You've been dreaming of owning your own horse and now you're ready to buy one. You would like to get a youngster so you can develop a bond and learn together. Or you want him to have very little or no training so you can start with a 'clean slate'.
And, of course, you're dreaming of having an amazing partnership with your horse, aren't you?
Unfortunately, that dream can become a night mare if you buy a horse that is the wrong match for you – particularly if you believe any of the myths commonly believed by first time horse buyers.
Here are 3 common myths about buying a young horse that get first time horse owners in trouble and, more importantly, a reality check for each one.
Myth # 1 – A young horse costs less than an older, more experienced one. You may be able to buy a young horse for less money, but any money saved will be spent on training (and then some!) It takes years to train a horse well and no time at all to teach him unwanted and unsafe behaviors. Riding lessons and horse training can cost thousands of dollars. And, there is no guarantee that you'll end up with the equine partner of your dreams.
Reality Check – Budget to purchase an older horse that already has training and experience doing the type of work you desire. You'll save money in the long run, you'll both be happier, and you'll have a better partnership.
Myth # 2 – You will learn together and develop a stronger bond. There is a well used saying in the horse world that "green on green equals black and blue". You cannot learn to ride or improve your own riding skills while working with a horse with no or very little training. Young horses deserve to have an experienced rider who has the knowledge and riding skill to train them correctly. Riding has inherent risk at all levels. This risk is exponentially increased when an inexperienced rider is on an inexperienced horse.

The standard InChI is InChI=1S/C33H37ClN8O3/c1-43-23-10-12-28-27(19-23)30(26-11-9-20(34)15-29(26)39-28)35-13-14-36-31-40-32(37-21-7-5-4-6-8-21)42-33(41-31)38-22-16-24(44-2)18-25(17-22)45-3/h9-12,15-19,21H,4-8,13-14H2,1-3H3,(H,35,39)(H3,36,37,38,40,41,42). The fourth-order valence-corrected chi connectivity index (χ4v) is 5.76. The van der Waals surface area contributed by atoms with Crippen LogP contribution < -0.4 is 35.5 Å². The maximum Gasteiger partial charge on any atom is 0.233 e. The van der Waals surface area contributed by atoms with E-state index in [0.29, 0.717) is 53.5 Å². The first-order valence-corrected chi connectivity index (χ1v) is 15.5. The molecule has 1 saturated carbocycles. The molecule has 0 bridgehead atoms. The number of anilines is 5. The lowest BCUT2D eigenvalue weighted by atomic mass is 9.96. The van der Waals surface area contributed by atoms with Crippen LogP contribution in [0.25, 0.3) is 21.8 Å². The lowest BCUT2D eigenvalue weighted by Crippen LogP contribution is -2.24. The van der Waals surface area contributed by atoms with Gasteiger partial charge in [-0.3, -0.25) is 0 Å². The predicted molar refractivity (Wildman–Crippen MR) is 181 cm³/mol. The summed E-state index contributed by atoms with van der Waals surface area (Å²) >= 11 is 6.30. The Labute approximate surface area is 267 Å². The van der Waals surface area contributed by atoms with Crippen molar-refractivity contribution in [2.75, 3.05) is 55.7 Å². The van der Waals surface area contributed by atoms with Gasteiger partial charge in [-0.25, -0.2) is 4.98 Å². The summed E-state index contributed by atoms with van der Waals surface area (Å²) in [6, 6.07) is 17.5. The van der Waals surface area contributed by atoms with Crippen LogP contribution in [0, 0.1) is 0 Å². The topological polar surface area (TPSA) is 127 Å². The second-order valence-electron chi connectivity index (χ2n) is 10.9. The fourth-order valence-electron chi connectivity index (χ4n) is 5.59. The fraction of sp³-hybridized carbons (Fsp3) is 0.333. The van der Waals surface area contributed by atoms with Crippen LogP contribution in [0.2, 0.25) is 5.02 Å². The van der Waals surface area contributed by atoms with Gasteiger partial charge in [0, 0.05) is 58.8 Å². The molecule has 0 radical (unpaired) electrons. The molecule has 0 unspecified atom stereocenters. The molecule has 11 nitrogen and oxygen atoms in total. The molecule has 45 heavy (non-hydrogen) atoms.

Reality Check – Riding is a partnership and one of the partners should know more than the other. Green riders learn more, faster and develop more confidence when partnered with a well-schooled, experienced horse with a patient, forgiving temperament for their first equine partner.
Myth # 3 – An older horse will cost more to maintain. While some older horses may need extra supplements and some TLC to keep their bodies healthy and comfortable, these are generally not expensive (and are certainly less expensive than the cost of training a young horse properly). Unexpected veterinary expenses happen with horses of all ages. Even youngsters get sick and injured through youthful exuberance, inquisitiveness and poor decisions.
Reality Check – Horses like people are living longer and staying healthier than they used to. Regardless of their age, they all require regular farrier and veterinary care, and proper nutrition appropriate for their stage of life. These regular expenses as well as unexpected veterinary expenses should be included in your horse keeping budget.
"Having a horse that can be your teacher, partner and friend – this is a dream come true."